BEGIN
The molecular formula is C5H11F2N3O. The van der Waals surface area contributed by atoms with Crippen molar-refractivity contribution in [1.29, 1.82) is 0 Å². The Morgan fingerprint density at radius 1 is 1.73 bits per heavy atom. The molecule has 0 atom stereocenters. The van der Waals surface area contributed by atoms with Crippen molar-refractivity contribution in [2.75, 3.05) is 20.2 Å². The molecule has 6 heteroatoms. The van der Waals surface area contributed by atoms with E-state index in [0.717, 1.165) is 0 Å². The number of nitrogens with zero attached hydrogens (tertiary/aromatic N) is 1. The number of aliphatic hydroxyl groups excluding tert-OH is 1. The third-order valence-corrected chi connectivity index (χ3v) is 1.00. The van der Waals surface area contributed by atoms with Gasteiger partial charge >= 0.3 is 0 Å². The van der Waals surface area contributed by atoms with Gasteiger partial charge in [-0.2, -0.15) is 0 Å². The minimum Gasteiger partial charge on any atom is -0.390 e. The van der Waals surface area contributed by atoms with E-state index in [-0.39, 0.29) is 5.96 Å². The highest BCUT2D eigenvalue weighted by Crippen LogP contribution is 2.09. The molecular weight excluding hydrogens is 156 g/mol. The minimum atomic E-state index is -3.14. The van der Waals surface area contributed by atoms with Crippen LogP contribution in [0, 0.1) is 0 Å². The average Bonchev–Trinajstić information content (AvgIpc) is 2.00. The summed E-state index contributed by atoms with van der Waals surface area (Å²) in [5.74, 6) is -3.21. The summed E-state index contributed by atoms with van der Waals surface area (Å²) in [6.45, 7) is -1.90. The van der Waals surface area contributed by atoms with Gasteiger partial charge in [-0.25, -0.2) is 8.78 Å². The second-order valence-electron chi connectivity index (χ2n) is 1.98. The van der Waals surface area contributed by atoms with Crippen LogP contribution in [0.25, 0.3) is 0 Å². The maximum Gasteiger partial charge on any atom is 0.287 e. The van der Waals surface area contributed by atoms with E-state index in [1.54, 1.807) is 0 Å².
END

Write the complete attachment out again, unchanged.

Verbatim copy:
The molecular formula is C5H11F2N3O. The van der Waals surface area contributed by atoms with Crippen molar-refractivity contribution in [1.29, 1.82) is 0 Å². The Morgan fingerprint density at radius 1 is 1.73 bits per heavy atom. The molecule has 0 atom stereocenters. The van der Waals surface area contributed by atoms with Crippen molar-refractivity contribution in [2.75, 3.05) is 20.2 Å². The molecule has 6 heteroatoms. The van der Waals surface area contributed by atoms with E-state index in [0.717, 1.165) is 0 Å². The number of nitrogens with zero attached hydrogens (tertiary/aromatic N) is 1. The number of aliphatic hydroxyl groups excluding tert-OH is 1. The third-order valence-corrected chi connectivity index (χ3v) is 1.00. The van der Waals surface area contributed by atoms with Gasteiger partial charge >= 0.3 is 0 Å². The van der Waals surface area contributed by atoms with Gasteiger partial charge in [-0.2, -0.15) is 0 Å². The minimum Gasteiger partial charge on any atom is -0.390 e. The van der Waals surface area contributed by atoms with E-state index in [-0.39, 0.29) is 5.96 Å². The highest BCUT2D eigenvalue weighted by Crippen LogP contribution is 2.09. The molecular weight excluding hydrogens is 156 g/mol. The minimum atomic E-state index is -3.14. The van der Waals surface area contributed by atoms with Crippen LogP contribution in [0, 0.1) is 0 Å². The average Bonchev–Trinajstić information content (AvgIpc) is 2.00. The summed E-state index contributed by atoms with van der Waals surface area (Å²) in [5.74, 6) is -3.21. The summed E-state index contributed by atoms with van der Waals surface area (Å²) in [6.45, 7) is -1.90. The van der Waals surface area contributed by atoms with Gasteiger partial charge in [-0.25, -0.2) is 8.78 Å². The second-order valence-electron chi connectivity index (χ2n) is 1.98. The van der Waals surface area contributed by atoms with Crippen LogP contribution in [0.25, 0.3) is 0 Å². The maximum Gasteiger partial charge on any atom is 0.287 e. The van der Waals surface area contributed by atoms with E-state index in [1.54, 1.807) is 0 Å².